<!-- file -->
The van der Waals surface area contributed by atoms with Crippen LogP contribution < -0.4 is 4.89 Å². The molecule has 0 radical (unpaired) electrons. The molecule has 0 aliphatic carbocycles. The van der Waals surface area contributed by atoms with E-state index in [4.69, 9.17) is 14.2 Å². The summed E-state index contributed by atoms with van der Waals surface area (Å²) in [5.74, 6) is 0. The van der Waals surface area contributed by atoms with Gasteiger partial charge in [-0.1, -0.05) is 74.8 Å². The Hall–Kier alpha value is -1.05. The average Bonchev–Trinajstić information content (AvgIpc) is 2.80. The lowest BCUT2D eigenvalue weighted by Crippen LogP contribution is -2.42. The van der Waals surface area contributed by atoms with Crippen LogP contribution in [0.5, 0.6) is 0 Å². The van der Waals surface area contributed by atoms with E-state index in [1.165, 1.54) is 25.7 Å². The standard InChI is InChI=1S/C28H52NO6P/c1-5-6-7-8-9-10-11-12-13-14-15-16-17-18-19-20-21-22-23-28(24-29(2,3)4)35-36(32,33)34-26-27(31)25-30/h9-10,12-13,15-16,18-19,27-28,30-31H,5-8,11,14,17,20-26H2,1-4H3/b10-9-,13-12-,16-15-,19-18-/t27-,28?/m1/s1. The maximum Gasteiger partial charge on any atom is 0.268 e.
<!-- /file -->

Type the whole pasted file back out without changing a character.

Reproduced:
The van der Waals surface area contributed by atoms with Crippen LogP contribution < -0.4 is 4.89 Å². The molecule has 0 radical (unpaired) electrons. The molecule has 0 aliphatic carbocycles. The van der Waals surface area contributed by atoms with E-state index in [4.69, 9.17) is 14.2 Å². The summed E-state index contributed by atoms with van der Waals surface area (Å²) in [5.74, 6) is 0. The van der Waals surface area contributed by atoms with Gasteiger partial charge in [-0.1, -0.05) is 74.8 Å². The Hall–Kier alpha value is -1.05. The average Bonchev–Trinajstić information content (AvgIpc) is 2.80. The lowest BCUT2D eigenvalue weighted by Crippen LogP contribution is -2.42. The van der Waals surface area contributed by atoms with Crippen LogP contribution in [0.5, 0.6) is 0 Å². The van der Waals surface area contributed by atoms with E-state index in [1.165, 1.54) is 25.7 Å². The standard InChI is InChI=1S/C28H52NO6P/c1-5-6-7-8-9-10-11-12-13-14-15-16-17-18-19-20-21-22-23-28(24-29(2,3)4)35-36(32,33)34-26-27(31)25-30/h9-10,12-13,15-16,18-19,27-28,30-31H,5-8,11,14,17,20-26H2,1-4H3/b10-9-,13-12-,16-15-,19-18-/t27-,28?/m1/s1. The maximum Gasteiger partial charge on any atom is 0.268 e.